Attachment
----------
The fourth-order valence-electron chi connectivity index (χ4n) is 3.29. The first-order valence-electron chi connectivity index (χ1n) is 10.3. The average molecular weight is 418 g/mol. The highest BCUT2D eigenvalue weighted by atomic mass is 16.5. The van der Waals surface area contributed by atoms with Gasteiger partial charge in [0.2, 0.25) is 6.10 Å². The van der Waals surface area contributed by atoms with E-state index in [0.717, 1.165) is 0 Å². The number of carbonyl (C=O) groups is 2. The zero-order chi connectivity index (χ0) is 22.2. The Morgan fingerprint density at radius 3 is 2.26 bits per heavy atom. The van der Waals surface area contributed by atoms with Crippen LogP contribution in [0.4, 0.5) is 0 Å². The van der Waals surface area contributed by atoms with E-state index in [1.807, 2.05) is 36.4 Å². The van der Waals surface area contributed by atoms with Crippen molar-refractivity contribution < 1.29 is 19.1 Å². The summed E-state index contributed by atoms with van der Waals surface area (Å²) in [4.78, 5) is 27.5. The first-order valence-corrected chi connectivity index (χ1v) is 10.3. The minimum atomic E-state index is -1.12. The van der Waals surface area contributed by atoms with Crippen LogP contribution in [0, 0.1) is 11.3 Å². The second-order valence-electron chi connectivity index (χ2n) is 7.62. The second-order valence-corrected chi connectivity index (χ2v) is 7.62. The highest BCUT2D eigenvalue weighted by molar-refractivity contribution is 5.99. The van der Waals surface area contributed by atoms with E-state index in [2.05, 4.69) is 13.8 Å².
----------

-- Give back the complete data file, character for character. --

The fourth-order valence-electron chi connectivity index (χ4n) is 3.29. The first-order valence-electron chi connectivity index (χ1n) is 10.3. The average molecular weight is 418 g/mol. The highest BCUT2D eigenvalue weighted by atomic mass is 16.5. The van der Waals surface area contributed by atoms with Gasteiger partial charge in [0.2, 0.25) is 6.10 Å². The van der Waals surface area contributed by atoms with E-state index in [0.717, 1.165) is 0 Å². The number of carbonyl (C=O) groups is 2. The zero-order chi connectivity index (χ0) is 22.2. The Morgan fingerprint density at radius 3 is 2.26 bits per heavy atom. The van der Waals surface area contributed by atoms with Crippen LogP contribution in [0.4, 0.5) is 0 Å². The van der Waals surface area contributed by atoms with E-state index in [1.807, 2.05) is 36.4 Å². The van der Waals surface area contributed by atoms with Crippen molar-refractivity contribution < 1.29 is 19.1 Å². The summed E-state index contributed by atoms with van der Waals surface area (Å²) in [4.78, 5) is 27.5. The first-order valence-corrected chi connectivity index (χ1v) is 10.3. The minimum atomic E-state index is -1.12. The van der Waals surface area contributed by atoms with Crippen LogP contribution in [0, 0.1) is 11.3 Å². The second-order valence-electron chi connectivity index (χ2n) is 7.62. The second-order valence-corrected chi connectivity index (χ2v) is 7.62. The highest BCUT2D eigenvalue weighted by molar-refractivity contribution is 5.99. The van der Waals surface area contributed by atoms with E-state index in [2.05, 4.69) is 13.8 Å².